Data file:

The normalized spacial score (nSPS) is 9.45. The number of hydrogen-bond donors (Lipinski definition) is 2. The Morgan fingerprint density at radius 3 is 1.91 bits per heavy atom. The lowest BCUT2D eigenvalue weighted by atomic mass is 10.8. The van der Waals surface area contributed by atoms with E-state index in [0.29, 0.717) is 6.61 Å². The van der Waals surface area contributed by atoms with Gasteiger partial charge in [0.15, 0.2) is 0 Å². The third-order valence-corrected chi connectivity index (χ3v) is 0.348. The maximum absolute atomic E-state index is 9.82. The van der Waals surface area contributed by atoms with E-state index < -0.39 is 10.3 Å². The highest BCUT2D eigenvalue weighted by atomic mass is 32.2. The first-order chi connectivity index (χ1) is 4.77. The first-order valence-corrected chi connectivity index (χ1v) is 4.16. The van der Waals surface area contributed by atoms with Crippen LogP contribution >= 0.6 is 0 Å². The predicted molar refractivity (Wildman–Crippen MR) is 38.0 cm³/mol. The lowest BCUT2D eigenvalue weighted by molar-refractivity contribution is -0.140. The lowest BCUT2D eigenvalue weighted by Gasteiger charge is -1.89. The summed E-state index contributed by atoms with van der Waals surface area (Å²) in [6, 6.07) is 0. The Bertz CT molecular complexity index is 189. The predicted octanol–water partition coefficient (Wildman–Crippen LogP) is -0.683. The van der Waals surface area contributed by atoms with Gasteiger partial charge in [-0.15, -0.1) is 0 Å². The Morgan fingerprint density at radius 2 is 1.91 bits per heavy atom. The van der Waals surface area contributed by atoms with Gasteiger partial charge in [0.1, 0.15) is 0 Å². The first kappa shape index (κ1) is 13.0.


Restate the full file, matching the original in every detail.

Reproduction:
The normalized spacial score (nSPS) is 9.45. The number of hydrogen-bond donors (Lipinski definition) is 2. The Morgan fingerprint density at radius 3 is 1.91 bits per heavy atom. The lowest BCUT2D eigenvalue weighted by atomic mass is 10.8. The van der Waals surface area contributed by atoms with E-state index in [0.29, 0.717) is 6.61 Å². The van der Waals surface area contributed by atoms with Gasteiger partial charge in [0.15, 0.2) is 0 Å². The third-order valence-corrected chi connectivity index (χ3v) is 0.348. The maximum absolute atomic E-state index is 9.82. The van der Waals surface area contributed by atoms with E-state index < -0.39 is 10.3 Å². The highest BCUT2D eigenvalue weighted by atomic mass is 32.2. The first-order chi connectivity index (χ1) is 4.77. The first-order valence-corrected chi connectivity index (χ1v) is 4.16. The van der Waals surface area contributed by atoms with Crippen LogP contribution >= 0.6 is 0 Å². The predicted molar refractivity (Wildman–Crippen MR) is 38.0 cm³/mol. The lowest BCUT2D eigenvalue weighted by molar-refractivity contribution is -0.140. The lowest BCUT2D eigenvalue weighted by Gasteiger charge is -1.89. The summed E-state index contributed by atoms with van der Waals surface area (Å²) in [6, 6.07) is 0. The Bertz CT molecular complexity index is 189. The predicted octanol–water partition coefficient (Wildman–Crippen LogP) is -0.683. The van der Waals surface area contributed by atoms with Gasteiger partial charge in [-0.15, -0.1) is 0 Å². The Morgan fingerprint density at radius 2 is 1.91 bits per heavy atom. The van der Waals surface area contributed by atoms with Gasteiger partial charge in [0.1, 0.15) is 0 Å². The first kappa shape index (κ1) is 13.0.